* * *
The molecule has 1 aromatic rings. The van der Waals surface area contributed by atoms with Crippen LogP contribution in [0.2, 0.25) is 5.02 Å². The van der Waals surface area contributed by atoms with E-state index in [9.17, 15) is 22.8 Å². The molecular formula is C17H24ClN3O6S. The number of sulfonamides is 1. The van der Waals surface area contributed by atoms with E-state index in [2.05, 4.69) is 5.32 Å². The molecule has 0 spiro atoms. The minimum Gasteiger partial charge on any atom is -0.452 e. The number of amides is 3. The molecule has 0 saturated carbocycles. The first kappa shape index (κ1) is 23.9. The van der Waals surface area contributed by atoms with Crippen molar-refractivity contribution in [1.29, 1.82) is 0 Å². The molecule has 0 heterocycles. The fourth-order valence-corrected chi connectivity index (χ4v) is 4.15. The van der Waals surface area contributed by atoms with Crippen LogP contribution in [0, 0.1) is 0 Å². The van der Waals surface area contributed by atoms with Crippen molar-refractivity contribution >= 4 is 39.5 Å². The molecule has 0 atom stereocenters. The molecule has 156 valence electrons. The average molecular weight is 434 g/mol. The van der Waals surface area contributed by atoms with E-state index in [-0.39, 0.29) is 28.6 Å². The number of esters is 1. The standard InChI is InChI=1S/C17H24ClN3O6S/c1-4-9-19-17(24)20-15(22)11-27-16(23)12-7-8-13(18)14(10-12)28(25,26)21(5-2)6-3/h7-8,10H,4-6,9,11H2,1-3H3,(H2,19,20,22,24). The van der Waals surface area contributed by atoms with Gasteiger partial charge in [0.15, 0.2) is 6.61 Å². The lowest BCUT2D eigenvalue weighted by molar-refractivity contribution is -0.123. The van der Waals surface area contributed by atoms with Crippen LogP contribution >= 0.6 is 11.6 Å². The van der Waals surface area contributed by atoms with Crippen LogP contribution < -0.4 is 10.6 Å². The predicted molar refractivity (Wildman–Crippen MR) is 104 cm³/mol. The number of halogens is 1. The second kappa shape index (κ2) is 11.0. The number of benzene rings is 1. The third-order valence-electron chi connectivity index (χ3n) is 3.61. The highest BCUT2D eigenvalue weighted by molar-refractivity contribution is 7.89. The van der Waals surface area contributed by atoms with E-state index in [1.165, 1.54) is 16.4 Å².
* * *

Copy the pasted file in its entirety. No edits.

The molecule has 1 aromatic rings. The van der Waals surface area contributed by atoms with Crippen LogP contribution in [0.2, 0.25) is 5.02 Å². The van der Waals surface area contributed by atoms with E-state index in [9.17, 15) is 22.8 Å². The molecular formula is C17H24ClN3O6S. The number of sulfonamides is 1. The van der Waals surface area contributed by atoms with E-state index in [2.05, 4.69) is 5.32 Å². The molecule has 0 spiro atoms. The minimum Gasteiger partial charge on any atom is -0.452 e. The number of amides is 3. The molecule has 0 saturated carbocycles. The first kappa shape index (κ1) is 23.9. The van der Waals surface area contributed by atoms with Crippen molar-refractivity contribution in [1.29, 1.82) is 0 Å². The molecule has 0 heterocycles. The fourth-order valence-corrected chi connectivity index (χ4v) is 4.15. The van der Waals surface area contributed by atoms with Crippen LogP contribution in [0, 0.1) is 0 Å². The van der Waals surface area contributed by atoms with Crippen molar-refractivity contribution >= 4 is 39.5 Å². The molecule has 0 atom stereocenters. The molecule has 156 valence electrons. The average molecular weight is 434 g/mol. The van der Waals surface area contributed by atoms with E-state index in [-0.39, 0.29) is 28.6 Å². The number of esters is 1. The standard InChI is InChI=1S/C17H24ClN3O6S/c1-4-9-19-17(24)20-15(22)11-27-16(23)12-7-8-13(18)14(10-12)28(25,26)21(5-2)6-3/h7-8,10H,4-6,9,11H2,1-3H3,(H2,19,20,22,24). The van der Waals surface area contributed by atoms with Gasteiger partial charge in [0.15, 0.2) is 6.61 Å². The lowest BCUT2D eigenvalue weighted by molar-refractivity contribution is -0.123. The van der Waals surface area contributed by atoms with Crippen LogP contribution >= 0.6 is 11.6 Å². The van der Waals surface area contributed by atoms with Crippen LogP contribution < -0.4 is 10.6 Å². The predicted molar refractivity (Wildman–Crippen MR) is 104 cm³/mol. The number of halogens is 1. The second kappa shape index (κ2) is 11.0. The number of benzene rings is 1. The third-order valence-electron chi connectivity index (χ3n) is 3.61. The highest BCUT2D eigenvalue weighted by molar-refractivity contribution is 7.89. The van der Waals surface area contributed by atoms with E-state index in [1.165, 1.54) is 16.4 Å².